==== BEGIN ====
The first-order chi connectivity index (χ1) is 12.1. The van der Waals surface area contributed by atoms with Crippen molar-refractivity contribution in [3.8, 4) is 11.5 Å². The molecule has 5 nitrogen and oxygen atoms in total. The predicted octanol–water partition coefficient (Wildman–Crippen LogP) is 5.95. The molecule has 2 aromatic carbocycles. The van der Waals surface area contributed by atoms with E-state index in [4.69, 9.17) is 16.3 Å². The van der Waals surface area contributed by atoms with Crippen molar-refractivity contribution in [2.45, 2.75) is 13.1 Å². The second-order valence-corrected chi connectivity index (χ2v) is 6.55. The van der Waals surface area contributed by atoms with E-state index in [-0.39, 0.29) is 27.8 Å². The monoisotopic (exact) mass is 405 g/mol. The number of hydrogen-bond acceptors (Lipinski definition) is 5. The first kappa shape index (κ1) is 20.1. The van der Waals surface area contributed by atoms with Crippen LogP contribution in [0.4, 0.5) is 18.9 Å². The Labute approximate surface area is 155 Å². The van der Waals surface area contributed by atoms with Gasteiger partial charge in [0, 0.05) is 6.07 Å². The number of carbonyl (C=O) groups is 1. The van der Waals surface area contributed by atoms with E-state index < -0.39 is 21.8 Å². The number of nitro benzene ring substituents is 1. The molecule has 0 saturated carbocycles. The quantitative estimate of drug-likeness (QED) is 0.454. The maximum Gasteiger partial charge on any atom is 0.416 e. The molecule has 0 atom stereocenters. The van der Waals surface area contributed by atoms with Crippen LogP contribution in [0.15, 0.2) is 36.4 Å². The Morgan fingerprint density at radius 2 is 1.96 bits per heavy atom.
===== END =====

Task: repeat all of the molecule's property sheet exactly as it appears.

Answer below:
The first-order chi connectivity index (χ1) is 12.1. The van der Waals surface area contributed by atoms with Crippen molar-refractivity contribution in [3.8, 4) is 11.5 Å². The molecule has 5 nitrogen and oxygen atoms in total. The predicted octanol–water partition coefficient (Wildman–Crippen LogP) is 5.95. The molecule has 2 aromatic carbocycles. The van der Waals surface area contributed by atoms with E-state index in [4.69, 9.17) is 16.3 Å². The van der Waals surface area contributed by atoms with Crippen molar-refractivity contribution in [2.45, 2.75) is 13.1 Å². The second-order valence-corrected chi connectivity index (χ2v) is 6.55. The van der Waals surface area contributed by atoms with E-state index in [-0.39, 0.29) is 27.8 Å². The monoisotopic (exact) mass is 405 g/mol. The number of hydrogen-bond acceptors (Lipinski definition) is 5. The first kappa shape index (κ1) is 20.1. The van der Waals surface area contributed by atoms with Crippen LogP contribution in [0.4, 0.5) is 18.9 Å². The Labute approximate surface area is 155 Å². The van der Waals surface area contributed by atoms with Gasteiger partial charge in [0, 0.05) is 6.07 Å². The number of carbonyl (C=O) groups is 1. The van der Waals surface area contributed by atoms with E-state index < -0.39 is 21.8 Å². The number of nitro benzene ring substituents is 1. The molecule has 0 saturated carbocycles. The quantitative estimate of drug-likeness (QED) is 0.454. The maximum Gasteiger partial charge on any atom is 0.416 e. The molecule has 0 atom stereocenters. The van der Waals surface area contributed by atoms with Crippen LogP contribution in [0.15, 0.2) is 36.4 Å². The Morgan fingerprint density at radius 2 is 1.96 bits per heavy atom.